View of a Cedar of Lebanon on Mount Lebanon in the Bchareé region.
In the Bible, “cedar” is mention 76 times. This strong, fragrant, long-lasting, prized wood came from the trees that were grown in Lebanon. Cedar was used for paneling, columns and beams in palace, temples and other elite buildings in the ancient world. They are slow growing trees and can reach heights of 120 ft. [35 m.] and circumferences of 36 ft. [10 m.].
Cedars were used by Solomon in constructing buildings in Jerusalem and indeed, they were used all over the Near East for the construction of large buildings from ancient to relatively recent times.). For example it is said of Solomon that he “… made silver as common in Jerusalem as stones, and cedar as plentiful as sycamore-fig trees in the Shephelah” (1 Kings 10:27).
Today there are only several thousand Cedars of Lebanon in existence. The cedars pictured here are from a grove in the area of the Lebanese village of Bchareé that is located at an elevation of 6,500 ft. [2,000 m.] in Mount Lebanon—about 22 mi. [35 km.] inland from the Mediterranean Sea (about 40 mi. [65 km.] northeast of Beirut).
Twenty thousand hectares [49,000 acres) of the area has been declared a UNESCO Biosphere Reserve.
This inscription, written in clear Hebrew (read from right to left), can be translated “For the place of trumpeting to . . . .” It was discovered at the southwestern corner of the Temple Mount. Evidently it had been the upper course of the southwestern corner, and from this position a priest would have blown a trumpet to announce the beginning and end of the sabbath and festivals. Indeed, there is an indentation in the stone where the priest probably stood.
It probably fell from its original position at the top of the southwestern corner of the Temple Mount to the street level below at the time when the Romans destroyed Jerusalem in A.D. 70. This stone is actually a reproduction of the original which was found here.
The Empire’s Peak Under the Reign of King Darius (522-486 BC)
The imperial domination of the Persians underwent its first serious crisis during the two years immediately following the death of Cambyses: 522 to 520 BC. A member of the priestly class of the Medes (now known as Gaumata) usurped the throne, seizing power in Persia and legitimizing his right to rule by taking the name Smerdis who was a son of Cyrus the Great. A Persian by the name of Darius also linked himself to the royal line and launched a counter attack and removed the threat within just 7 months.
After subjugating Gaumata, however, Darius and his generals had to spend the next year taking up arms against a series of revolts within the Empire. Darius was able to dominate the opposing armies and take control of the empire. To commemorate his victories and make an example of those who would rebel against the King, he ordered the construction of a relief with trilingual inscription on the cliff at Bisitun in Media. The relief depicted Gaumata lying on his back under the foot of King Darius. Behind Gaumata are a line of the rebellious kings whom Darius had overcome, each bound to each other by a chord that passed around their necks. All of them are paraded in front of their triumphant conqueror.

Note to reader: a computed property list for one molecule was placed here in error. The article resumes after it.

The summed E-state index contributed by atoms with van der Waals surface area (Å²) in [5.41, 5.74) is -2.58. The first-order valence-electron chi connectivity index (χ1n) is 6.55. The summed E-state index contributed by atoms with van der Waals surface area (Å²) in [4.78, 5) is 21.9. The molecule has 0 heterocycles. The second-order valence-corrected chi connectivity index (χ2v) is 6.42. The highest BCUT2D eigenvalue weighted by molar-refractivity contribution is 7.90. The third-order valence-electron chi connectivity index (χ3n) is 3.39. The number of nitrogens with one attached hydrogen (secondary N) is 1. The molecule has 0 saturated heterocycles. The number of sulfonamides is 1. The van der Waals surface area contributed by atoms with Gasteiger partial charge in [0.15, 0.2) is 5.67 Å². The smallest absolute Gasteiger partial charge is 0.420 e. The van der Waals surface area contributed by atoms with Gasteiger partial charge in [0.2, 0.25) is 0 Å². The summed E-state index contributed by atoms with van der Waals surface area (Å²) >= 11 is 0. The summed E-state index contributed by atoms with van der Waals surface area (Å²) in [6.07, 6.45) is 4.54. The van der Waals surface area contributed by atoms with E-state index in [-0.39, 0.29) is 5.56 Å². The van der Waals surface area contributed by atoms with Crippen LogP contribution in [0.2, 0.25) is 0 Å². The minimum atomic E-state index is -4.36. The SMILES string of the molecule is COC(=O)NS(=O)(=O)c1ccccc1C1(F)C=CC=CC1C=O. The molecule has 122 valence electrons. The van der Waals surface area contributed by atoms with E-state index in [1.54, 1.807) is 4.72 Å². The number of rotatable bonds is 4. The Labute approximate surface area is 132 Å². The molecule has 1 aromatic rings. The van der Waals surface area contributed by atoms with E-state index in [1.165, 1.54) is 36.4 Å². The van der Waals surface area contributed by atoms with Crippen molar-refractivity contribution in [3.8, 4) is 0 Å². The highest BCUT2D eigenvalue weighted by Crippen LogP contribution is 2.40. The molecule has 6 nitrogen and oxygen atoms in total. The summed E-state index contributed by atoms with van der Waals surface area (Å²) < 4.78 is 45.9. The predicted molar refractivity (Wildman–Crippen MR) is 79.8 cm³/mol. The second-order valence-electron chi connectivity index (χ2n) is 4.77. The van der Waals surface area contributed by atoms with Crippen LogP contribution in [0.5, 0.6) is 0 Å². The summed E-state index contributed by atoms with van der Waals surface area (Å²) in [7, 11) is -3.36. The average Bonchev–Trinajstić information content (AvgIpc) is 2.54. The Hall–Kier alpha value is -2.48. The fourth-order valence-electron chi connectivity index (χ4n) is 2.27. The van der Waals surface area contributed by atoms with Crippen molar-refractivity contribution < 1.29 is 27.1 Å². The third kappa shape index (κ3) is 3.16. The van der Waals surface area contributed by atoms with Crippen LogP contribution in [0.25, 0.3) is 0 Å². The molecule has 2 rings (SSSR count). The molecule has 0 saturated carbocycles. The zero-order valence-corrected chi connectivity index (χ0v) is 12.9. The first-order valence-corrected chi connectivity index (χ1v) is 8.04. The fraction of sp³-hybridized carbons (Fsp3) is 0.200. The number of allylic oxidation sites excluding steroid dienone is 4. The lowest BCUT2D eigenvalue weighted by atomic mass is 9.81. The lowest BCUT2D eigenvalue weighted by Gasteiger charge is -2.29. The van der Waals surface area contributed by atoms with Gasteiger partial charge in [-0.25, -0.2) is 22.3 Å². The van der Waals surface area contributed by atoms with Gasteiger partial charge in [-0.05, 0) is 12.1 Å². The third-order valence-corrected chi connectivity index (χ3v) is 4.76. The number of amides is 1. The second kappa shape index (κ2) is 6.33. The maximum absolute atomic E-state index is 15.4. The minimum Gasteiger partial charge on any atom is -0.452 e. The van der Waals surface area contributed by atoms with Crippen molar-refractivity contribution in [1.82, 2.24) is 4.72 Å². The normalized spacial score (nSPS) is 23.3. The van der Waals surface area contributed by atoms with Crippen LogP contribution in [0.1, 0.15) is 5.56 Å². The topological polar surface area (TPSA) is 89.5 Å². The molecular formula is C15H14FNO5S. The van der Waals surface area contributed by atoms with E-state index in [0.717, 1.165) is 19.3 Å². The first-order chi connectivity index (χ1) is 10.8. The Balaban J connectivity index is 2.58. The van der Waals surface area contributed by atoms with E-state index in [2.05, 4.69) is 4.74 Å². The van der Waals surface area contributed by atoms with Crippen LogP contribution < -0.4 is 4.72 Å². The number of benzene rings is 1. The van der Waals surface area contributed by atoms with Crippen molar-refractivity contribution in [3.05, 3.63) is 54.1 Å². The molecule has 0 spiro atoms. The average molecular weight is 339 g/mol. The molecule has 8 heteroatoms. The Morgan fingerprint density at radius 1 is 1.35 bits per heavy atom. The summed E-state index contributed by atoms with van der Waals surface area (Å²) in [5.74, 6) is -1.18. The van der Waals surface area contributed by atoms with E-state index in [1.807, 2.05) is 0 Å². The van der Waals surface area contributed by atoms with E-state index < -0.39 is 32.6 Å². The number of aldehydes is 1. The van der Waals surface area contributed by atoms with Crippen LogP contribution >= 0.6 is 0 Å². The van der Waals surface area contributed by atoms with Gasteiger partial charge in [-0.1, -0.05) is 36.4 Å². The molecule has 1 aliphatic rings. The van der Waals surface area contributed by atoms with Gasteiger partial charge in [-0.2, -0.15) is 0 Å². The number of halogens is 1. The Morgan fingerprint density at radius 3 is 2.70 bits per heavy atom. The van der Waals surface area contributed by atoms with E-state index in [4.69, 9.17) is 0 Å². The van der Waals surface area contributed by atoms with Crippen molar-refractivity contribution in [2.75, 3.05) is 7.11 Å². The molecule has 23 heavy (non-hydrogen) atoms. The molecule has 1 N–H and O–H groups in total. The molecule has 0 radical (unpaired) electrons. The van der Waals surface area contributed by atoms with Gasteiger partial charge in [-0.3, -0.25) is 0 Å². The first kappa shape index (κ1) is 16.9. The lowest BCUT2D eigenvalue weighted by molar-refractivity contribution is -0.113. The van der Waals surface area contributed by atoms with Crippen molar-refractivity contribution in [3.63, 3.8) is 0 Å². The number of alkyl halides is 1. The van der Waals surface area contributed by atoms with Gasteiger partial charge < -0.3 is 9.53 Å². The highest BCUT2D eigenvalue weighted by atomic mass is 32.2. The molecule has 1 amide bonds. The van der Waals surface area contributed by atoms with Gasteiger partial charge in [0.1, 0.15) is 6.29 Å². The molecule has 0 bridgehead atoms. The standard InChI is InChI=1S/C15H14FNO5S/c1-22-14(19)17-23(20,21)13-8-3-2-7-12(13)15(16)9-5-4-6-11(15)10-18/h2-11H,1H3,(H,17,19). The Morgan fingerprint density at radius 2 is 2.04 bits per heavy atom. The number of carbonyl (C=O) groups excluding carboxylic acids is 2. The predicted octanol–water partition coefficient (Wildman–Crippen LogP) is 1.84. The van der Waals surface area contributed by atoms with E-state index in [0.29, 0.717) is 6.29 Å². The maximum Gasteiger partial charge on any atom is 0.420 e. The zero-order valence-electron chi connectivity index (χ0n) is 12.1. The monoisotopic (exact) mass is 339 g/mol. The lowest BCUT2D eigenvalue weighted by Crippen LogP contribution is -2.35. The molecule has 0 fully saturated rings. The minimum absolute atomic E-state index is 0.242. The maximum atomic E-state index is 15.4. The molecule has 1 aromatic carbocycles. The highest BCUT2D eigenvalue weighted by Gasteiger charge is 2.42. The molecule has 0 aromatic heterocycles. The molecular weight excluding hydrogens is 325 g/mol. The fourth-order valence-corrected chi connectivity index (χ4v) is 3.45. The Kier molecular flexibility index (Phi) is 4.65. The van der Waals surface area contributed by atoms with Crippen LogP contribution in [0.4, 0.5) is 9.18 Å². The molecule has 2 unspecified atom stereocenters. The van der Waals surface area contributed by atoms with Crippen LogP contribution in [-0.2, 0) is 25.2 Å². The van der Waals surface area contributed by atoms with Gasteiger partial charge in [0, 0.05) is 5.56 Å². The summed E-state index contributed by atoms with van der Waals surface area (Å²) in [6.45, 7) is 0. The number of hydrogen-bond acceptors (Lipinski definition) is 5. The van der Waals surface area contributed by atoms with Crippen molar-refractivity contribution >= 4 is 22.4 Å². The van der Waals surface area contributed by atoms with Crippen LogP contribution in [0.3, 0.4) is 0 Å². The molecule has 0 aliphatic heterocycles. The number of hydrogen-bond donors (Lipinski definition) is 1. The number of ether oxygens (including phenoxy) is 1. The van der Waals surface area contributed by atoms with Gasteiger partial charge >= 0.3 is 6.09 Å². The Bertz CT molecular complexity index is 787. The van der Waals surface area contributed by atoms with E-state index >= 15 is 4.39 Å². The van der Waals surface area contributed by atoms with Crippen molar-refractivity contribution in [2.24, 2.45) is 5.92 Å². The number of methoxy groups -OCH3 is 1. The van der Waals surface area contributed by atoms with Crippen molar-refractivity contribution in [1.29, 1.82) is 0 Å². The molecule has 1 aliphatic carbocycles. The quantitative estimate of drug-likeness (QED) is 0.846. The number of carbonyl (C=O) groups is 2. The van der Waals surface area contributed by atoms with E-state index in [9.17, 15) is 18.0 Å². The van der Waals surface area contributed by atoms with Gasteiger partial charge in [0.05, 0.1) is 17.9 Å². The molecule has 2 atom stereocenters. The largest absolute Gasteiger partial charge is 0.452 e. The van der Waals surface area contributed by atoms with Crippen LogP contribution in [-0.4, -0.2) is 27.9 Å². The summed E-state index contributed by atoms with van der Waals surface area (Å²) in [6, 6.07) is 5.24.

Not only did Darius stamp out these revolts, he expanded his empire in Central Asia by overthrowing King Skunkha (also later added to the Bisitun relief, depicted on the extreme right) and by annexing the Indus valley to the empire by 518 BC. Although the empire faced its first crisis at the beginning of Darius’ reign, the Persian empire reached its peak under the reign of Darius.
At one point the empire was so vast, and the Persian army so strong, that while Darius’ generals led a campaign against Cyrenaica in North Africa, Darius led armies into Europe conquering the western coast of the Euxine Sea (the Black Sea) pursuing the Scythian armies beyond the River Danube (Istros). After this campaign Darius left a strong army in Europe and charged them to annex Thrace and Macedonia. Darius’ empire was beyond anything the ancient world had seen; it was unparalleled by any empire or kingdom to this point in history.
The revolt of the Greek cities of Asia Minor in 499-493 BC did not spoil Darius’s track record. What we term the first Persian War cannot simply be reduced to the defeat at Marathon in 490 BC, since another consequence was the subjugation of the Aegean islands. By this date the empire extended from the Indus to the Balkans (13).